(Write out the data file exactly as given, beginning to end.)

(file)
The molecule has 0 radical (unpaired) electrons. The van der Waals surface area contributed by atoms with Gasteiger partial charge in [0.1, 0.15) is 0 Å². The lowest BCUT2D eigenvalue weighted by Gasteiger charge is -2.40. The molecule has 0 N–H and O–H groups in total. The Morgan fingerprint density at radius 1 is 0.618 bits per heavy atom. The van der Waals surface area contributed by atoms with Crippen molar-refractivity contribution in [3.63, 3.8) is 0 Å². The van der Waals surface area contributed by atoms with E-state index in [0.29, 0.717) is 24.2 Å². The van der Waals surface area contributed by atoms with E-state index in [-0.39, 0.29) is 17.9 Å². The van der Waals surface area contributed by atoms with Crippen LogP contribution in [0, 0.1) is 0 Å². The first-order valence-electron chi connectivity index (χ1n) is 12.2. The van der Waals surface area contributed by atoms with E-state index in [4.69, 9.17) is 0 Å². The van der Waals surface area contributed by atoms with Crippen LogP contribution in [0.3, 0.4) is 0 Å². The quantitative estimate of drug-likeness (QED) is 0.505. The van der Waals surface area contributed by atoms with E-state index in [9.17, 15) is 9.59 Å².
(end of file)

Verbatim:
The molecule has 0 radical (unpaired) electrons. The van der Waals surface area contributed by atoms with Gasteiger partial charge in [0.1, 0.15) is 0 Å². The lowest BCUT2D eigenvalue weighted by Gasteiger charge is -2.40. The molecule has 0 N–H and O–H groups in total. The Morgan fingerprint density at radius 1 is 0.618 bits per heavy atom. The van der Waals surface area contributed by atoms with Crippen molar-refractivity contribution in [3.63, 3.8) is 0 Å². The van der Waals surface area contributed by atoms with E-state index in [0.29, 0.717) is 24.2 Å². The van der Waals surface area contributed by atoms with E-state index in [-0.39, 0.29) is 17.9 Å². The van der Waals surface area contributed by atoms with Crippen LogP contribution in [0, 0.1) is 0 Å². The first-order valence-electron chi connectivity index (χ1n) is 12.2. The van der Waals surface area contributed by atoms with E-state index in [4.69, 9.17) is 0 Å². The van der Waals surface area contributed by atoms with Crippen LogP contribution in [0.3, 0.4) is 0 Å². The quantitative estimate of drug-likeness (QED) is 0.505. The van der Waals surface area contributed by atoms with E-state index in [9.17, 15) is 9.59 Å².